British lamb prices continue to climb, with marketing specialists suggesting the recent cold snap has further limited supplies and given added impetus to rising values.
AHDB figures show liveweight old season standard quality quotation (OSL SQQ) increased by more than 8p/kg in the week ending 17 February, to average 279.74p/kg.
Rises for deadweight averages were even steeper with OSL SQQ lambs up 13p/kg to 593.3p/kg for the week ending 13 February, the most recent deadweight report.
Prices continue to run well above the five-year average, and are 71p/kg higher when compared to the same week last year, according to AHDB senior analyst Duncan Wyatt.
“Despite reports of difficulties in exporting, demand for lambs here, and for carcasses on the continent, is reported to be strong against a tight supply-side picture,” Mr Wyatt said.
“Without an erosion in demand, prices could continue to receive support for some weeks.”
Total throughputs for the week are estimated at 198,000 head, in line with the previous seven days, but 6% short of the same week in 2019.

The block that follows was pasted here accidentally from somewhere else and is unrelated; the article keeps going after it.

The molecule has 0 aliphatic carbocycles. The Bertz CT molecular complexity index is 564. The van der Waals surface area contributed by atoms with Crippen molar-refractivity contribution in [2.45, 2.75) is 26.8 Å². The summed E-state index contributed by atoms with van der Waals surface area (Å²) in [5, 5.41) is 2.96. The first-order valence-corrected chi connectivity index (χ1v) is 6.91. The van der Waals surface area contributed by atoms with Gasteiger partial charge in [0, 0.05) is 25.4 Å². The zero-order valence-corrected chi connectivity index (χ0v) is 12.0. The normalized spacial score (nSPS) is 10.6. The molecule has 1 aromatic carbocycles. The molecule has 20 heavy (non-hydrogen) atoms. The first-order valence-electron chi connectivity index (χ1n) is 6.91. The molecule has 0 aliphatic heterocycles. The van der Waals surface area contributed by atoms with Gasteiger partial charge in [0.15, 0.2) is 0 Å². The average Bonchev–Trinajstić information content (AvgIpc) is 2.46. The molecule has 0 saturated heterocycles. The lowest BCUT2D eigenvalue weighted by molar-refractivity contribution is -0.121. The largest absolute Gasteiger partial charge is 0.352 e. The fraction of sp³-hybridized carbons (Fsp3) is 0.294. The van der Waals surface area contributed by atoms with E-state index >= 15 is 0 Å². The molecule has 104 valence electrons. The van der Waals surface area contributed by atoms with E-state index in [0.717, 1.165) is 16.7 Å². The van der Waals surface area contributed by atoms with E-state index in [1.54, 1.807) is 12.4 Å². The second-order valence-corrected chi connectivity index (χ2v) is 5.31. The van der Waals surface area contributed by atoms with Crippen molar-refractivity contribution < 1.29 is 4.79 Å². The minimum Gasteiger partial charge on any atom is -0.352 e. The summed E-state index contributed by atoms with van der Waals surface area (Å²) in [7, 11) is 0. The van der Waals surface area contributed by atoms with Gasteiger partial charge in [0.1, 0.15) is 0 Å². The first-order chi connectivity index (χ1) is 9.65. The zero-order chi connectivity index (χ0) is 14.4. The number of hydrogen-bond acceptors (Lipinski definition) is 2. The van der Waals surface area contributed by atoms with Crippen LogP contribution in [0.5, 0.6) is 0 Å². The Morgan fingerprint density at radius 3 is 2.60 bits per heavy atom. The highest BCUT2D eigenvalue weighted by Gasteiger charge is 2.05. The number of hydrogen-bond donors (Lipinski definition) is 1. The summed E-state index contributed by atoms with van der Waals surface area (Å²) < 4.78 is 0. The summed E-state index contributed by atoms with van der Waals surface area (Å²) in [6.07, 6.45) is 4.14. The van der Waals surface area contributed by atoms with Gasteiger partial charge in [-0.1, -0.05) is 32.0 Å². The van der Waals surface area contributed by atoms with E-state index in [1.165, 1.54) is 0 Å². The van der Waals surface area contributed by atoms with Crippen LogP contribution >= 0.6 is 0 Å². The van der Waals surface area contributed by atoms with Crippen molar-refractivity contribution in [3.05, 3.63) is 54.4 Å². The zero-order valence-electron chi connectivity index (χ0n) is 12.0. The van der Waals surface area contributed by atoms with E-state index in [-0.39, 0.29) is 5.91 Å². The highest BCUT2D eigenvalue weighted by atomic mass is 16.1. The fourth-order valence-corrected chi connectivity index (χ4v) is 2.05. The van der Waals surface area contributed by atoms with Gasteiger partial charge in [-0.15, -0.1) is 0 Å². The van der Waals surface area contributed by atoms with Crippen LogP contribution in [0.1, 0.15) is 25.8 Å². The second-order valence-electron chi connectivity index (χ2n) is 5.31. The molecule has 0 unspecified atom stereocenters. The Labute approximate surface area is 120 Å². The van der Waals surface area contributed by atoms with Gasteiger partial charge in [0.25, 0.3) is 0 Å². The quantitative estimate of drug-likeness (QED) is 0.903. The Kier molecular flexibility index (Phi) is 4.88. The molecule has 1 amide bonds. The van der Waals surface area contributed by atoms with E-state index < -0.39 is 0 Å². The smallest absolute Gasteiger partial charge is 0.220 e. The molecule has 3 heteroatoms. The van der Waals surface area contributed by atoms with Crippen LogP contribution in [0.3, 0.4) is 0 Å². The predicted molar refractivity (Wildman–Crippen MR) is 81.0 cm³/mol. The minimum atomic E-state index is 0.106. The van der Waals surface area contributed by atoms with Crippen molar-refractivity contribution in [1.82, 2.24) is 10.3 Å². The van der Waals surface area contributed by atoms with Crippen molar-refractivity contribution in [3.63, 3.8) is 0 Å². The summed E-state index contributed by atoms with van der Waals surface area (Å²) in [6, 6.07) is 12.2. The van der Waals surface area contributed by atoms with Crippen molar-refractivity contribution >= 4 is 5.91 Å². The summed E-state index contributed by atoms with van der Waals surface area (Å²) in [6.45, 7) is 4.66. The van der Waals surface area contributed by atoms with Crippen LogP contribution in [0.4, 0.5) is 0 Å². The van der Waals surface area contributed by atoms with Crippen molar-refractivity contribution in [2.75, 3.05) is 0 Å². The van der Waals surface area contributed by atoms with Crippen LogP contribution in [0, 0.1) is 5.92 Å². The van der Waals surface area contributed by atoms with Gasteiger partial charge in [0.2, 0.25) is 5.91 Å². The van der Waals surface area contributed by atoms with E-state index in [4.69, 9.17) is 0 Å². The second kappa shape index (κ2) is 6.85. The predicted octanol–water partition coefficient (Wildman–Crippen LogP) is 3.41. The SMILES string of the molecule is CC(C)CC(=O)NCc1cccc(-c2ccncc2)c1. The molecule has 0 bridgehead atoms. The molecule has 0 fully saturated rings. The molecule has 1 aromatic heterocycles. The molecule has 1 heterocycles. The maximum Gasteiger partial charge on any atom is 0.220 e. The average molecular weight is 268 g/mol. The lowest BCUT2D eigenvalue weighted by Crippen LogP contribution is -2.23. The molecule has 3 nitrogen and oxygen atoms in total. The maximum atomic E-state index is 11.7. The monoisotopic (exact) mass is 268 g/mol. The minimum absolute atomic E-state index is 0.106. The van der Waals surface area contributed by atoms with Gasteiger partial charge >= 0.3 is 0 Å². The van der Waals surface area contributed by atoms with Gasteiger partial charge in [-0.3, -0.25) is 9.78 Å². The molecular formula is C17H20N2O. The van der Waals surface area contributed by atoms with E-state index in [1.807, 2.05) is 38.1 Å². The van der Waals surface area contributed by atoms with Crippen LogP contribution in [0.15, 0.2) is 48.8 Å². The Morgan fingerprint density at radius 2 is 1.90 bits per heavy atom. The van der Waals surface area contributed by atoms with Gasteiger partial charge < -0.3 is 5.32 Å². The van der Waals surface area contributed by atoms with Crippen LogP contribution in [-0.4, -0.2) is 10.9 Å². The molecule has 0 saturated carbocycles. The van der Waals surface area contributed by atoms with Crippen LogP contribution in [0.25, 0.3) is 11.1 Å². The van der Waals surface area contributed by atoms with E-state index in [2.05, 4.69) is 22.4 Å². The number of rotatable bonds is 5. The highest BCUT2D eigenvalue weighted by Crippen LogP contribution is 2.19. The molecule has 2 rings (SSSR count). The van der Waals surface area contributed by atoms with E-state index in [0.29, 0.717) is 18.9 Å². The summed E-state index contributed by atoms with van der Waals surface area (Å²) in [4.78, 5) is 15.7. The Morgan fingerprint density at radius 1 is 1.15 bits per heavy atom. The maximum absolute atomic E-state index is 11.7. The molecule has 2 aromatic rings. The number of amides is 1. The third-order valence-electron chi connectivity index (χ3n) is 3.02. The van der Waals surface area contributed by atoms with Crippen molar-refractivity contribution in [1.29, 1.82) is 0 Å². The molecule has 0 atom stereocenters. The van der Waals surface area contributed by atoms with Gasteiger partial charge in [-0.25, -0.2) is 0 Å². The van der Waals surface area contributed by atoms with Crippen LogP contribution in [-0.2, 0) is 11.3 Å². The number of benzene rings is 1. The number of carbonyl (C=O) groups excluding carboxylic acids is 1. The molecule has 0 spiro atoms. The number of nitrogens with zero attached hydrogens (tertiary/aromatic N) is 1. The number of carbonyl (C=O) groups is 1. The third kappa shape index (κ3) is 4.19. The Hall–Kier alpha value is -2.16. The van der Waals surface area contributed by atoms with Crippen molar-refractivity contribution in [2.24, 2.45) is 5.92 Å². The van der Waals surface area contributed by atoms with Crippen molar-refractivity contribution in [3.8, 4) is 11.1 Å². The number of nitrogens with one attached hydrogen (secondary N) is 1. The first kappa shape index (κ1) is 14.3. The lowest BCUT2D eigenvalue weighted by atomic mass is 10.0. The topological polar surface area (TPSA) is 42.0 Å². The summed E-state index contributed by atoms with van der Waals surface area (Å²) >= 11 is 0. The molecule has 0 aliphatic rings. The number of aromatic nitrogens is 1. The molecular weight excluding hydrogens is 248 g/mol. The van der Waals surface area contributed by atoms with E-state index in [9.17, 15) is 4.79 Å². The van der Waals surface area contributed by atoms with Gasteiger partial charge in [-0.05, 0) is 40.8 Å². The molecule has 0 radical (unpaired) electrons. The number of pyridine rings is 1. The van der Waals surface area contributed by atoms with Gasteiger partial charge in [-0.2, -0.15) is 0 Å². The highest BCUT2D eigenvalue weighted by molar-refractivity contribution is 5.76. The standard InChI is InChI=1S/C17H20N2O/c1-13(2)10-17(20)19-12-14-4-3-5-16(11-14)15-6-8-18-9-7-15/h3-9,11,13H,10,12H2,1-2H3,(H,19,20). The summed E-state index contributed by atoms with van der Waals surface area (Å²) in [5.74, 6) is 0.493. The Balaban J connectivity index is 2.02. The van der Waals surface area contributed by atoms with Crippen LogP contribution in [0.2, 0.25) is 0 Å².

In the year to date, nearly 8% fewer lambs have come forward, compared with the same point in 2020.
Farmer-owned livestock marketing business Meadow Quality reported new season lamb averages rose 15p/kg to 575p/kg deadweight over the seven days to their latest sale on 15 February.
Peak prices paid were 590p/kg – 10p/kg higher than the previous week.
Meadow Quality marketing specialist Gordon McWhirter described prices as “unbelievable, but showing no sign of dropping back”.
Top values for new season organic lamb hit the £6/kg mark, a 10p/kg uplift on the week.
Mr McWhirter said the underlying cause for the firm averages was a lack of supply on farms.
This was due to a smaller lamb crop last year and many sellers pushing stock forward for export ahead of the Brexit deadline on 1 January.
Covid-19 had also reduced capacity at abattoirs, with staff numbers down due to the virus itself or to measures to limit the spread of the disease.
Mr McWhirter reported some processors were operating for just three or four days a week due to Covid-19 difficulties.
However, he added, more recently cold weather had provided further support for prices by limiting stock coming forward and increasing demand.
“We are just six weeks from Easter and these levels are unbelievable.
“Normally we start to see New Zealand stocks putting pressure on prices, but the supplies are just not coming on to the market,” he added.